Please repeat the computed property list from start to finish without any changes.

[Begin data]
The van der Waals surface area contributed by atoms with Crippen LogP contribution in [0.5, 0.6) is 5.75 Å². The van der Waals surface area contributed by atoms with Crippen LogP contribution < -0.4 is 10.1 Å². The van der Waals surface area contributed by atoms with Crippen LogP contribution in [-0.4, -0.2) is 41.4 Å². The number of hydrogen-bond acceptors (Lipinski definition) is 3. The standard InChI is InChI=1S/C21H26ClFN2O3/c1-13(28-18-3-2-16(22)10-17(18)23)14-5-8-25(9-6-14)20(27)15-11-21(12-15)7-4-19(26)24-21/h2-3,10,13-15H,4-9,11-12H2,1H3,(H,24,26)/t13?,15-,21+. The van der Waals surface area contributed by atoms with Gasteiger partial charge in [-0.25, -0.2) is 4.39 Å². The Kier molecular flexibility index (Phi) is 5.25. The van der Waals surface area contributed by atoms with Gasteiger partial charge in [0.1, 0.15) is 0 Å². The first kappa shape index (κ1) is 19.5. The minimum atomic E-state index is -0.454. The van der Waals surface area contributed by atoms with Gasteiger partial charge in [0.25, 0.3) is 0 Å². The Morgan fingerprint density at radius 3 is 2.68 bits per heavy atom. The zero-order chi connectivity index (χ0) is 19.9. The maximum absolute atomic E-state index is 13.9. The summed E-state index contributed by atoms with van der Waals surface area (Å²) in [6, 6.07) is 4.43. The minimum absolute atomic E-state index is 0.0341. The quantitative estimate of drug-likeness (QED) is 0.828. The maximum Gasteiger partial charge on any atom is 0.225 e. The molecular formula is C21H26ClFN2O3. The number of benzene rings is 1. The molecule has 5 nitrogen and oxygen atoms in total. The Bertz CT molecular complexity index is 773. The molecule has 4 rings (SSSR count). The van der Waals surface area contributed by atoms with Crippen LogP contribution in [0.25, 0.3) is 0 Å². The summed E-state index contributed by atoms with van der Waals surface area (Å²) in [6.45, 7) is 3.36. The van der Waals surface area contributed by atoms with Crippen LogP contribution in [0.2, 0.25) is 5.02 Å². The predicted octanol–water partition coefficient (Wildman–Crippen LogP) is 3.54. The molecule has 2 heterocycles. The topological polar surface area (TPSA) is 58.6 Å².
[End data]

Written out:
The van der Waals surface area contributed by atoms with Crippen LogP contribution in [0.5, 0.6) is 5.75 Å². The van der Waals surface area contributed by atoms with Crippen LogP contribution < -0.4 is 10.1 Å². The van der Waals surface area contributed by atoms with Crippen LogP contribution in [-0.4, -0.2) is 41.4 Å². The number of hydrogen-bond acceptors (Lipinski definition) is 3. The standard InChI is InChI=1S/C21H26ClFN2O3/c1-13(28-18-3-2-16(22)10-17(18)23)14-5-8-25(9-6-14)20(27)15-11-21(12-15)7-4-19(26)24-21/h2-3,10,13-15H,4-9,11-12H2,1H3,(H,24,26)/t13?,15-,21+. The van der Waals surface area contributed by atoms with Gasteiger partial charge in [-0.25, -0.2) is 4.39 Å². The Kier molecular flexibility index (Phi) is 5.25. The van der Waals surface area contributed by atoms with Gasteiger partial charge in [0.1, 0.15) is 0 Å². The first kappa shape index (κ1) is 19.5. The minimum atomic E-state index is -0.454. The van der Waals surface area contributed by atoms with Gasteiger partial charge in [0.25, 0.3) is 0 Å². The Morgan fingerprint density at radius 3 is 2.68 bits per heavy atom. The zero-order chi connectivity index (χ0) is 19.9. The maximum absolute atomic E-state index is 13.9. The summed E-state index contributed by atoms with van der Waals surface area (Å²) in [6, 6.07) is 4.43. The minimum absolute atomic E-state index is 0.0341. The quantitative estimate of drug-likeness (QED) is 0.828. The maximum Gasteiger partial charge on any atom is 0.225 e. The molecular formula is C21H26ClFN2O3. The number of benzene rings is 1. The molecule has 5 nitrogen and oxygen atoms in total. The Bertz CT molecular complexity index is 773. The molecule has 4 rings (SSSR count). The van der Waals surface area contributed by atoms with Crippen LogP contribution in [0.25, 0.3) is 0 Å². The summed E-state index contributed by atoms with van der Waals surface area (Å²) in [6.45, 7) is 3.36. The van der Waals surface area contributed by atoms with Crippen LogP contribution in [0.2, 0.25) is 5.02 Å². The predicted octanol–water partition coefficient (Wildman–Crippen LogP) is 3.54. The molecule has 2 heterocycles. The topological polar surface area (TPSA) is 58.6 Å².